For those who know me, you already know where this is going to go.  For those who don’t know me, well, you’ll probably already have heard at least half of what I’m going to say from someone else.  However, I have a slightly more personal story from the perspective of someone who has done some things with the LIVESTRONG Foundation in the past.

I’d like to start my story in 2007 when I got my first road bicycle.  Lance Armstrong, and my awe at local bike races, were huge influences on my decision to take up the sport a little more seriously.  It was in 2007 that I decided to find my first road bike and made the huge mistake of getting one of those cheap unreliable department store road bikes that were available at the time.  After several popped tubes and embarrassment at riding my rubbish bike in public from the horrible fit due to the large frame, I finally upgraded to a Specialized Allez in May 2008.  It was lighter, I could go faster, it had proper components, and I was inspired to do something drastic.  I decided to participate in the Philadelphia LIVESTRONG Challenge 70 mile bike ride.  And so I did, for three consecutive years, raising over $2,000 combined.  In 2010, my third and most recent year riding in the LIVESTRONG Challenge, Lance passed me and a bunch of others on his way back with his riding buddies due to rain and 100mi course closure.  I thought that was the coolest thing in the world, even though he was a blur on a downhill as we were all climbing.

Italiano: Lance Armstrong, in maglia gialla di...

Italiano: Lance Armstrong, in maglia gialla di leader della classifica generale, all’arrivo dell’8a tappa del Tour de France 2003, Sallanches – L’Alpe d’Huez. (Photo credit: Wikipedia)

I used to watch Le Tour de France highlights whenever I could.  It was very rare since I never had cable television.  Seeing these guys defy normal human strength on the mountain stages was exciting.  I never thought too much about it, but in 2007 I noticed something that caused my logic machine to turn on and hit overdrive.  Michael Rasmussen was a twig.  And he was wearing the yellow jersey.  I thought that this was impossible, for someone to have such low mass in his legs to be ahead like this.  It didn’t make any sense to me, especially with the way the mountain stages are lined up in the Tour.  Next thing you know, he’s removed and fired by Rabobank on the day of his 16th stage win.  His case to me was very obvious, especially after I heard he was missing during required testing.  His career is now over as he personally stated on January 31st of this year.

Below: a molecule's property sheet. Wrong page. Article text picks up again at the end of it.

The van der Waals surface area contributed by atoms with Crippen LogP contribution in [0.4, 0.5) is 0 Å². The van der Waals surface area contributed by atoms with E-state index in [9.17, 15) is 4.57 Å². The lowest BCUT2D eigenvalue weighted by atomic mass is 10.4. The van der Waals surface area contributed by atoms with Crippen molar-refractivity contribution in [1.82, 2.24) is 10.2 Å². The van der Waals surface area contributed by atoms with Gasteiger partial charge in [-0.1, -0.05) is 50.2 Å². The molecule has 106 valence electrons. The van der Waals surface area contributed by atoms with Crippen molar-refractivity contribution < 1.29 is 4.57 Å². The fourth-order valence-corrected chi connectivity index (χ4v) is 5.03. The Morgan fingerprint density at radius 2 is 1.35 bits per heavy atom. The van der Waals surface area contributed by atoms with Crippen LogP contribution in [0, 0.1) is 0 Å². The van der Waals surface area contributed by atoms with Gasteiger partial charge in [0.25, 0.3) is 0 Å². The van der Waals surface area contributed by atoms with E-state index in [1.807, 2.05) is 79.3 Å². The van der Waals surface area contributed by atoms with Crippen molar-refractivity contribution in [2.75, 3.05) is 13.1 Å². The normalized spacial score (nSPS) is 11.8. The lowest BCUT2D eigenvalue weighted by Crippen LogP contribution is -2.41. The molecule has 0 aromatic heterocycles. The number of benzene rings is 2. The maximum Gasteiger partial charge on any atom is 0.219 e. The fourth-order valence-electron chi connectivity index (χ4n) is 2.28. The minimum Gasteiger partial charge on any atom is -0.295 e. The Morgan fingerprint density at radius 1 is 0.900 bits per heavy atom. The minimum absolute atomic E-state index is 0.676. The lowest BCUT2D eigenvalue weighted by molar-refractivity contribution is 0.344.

In the case of Lance Armstrong, the situation is almost similar.  He faced cancer in his early Tour de France days, beat it in a year, returned to cycling to win a total of 7 yellow jerseys.  All this time he was building his foundation to help cancer survivors.  It was his great story of beating cancer to win the Tour 7 times that really put his Foundation in the limelight.  While he was battling doping allegations, quite aggressively at that, he would fight to put a worldwide focus on wiping this disease off the map.  But the constant denial of doping, even putting down or allegedly threatening others who accused him of doing so (even if they knew firsthand), over years built up this notion and increased people’s hope and for so long they believed him.  I was one of them.  I wanted to believe him, but I had my reservations.  I wasn’t sure.  I was on the fence.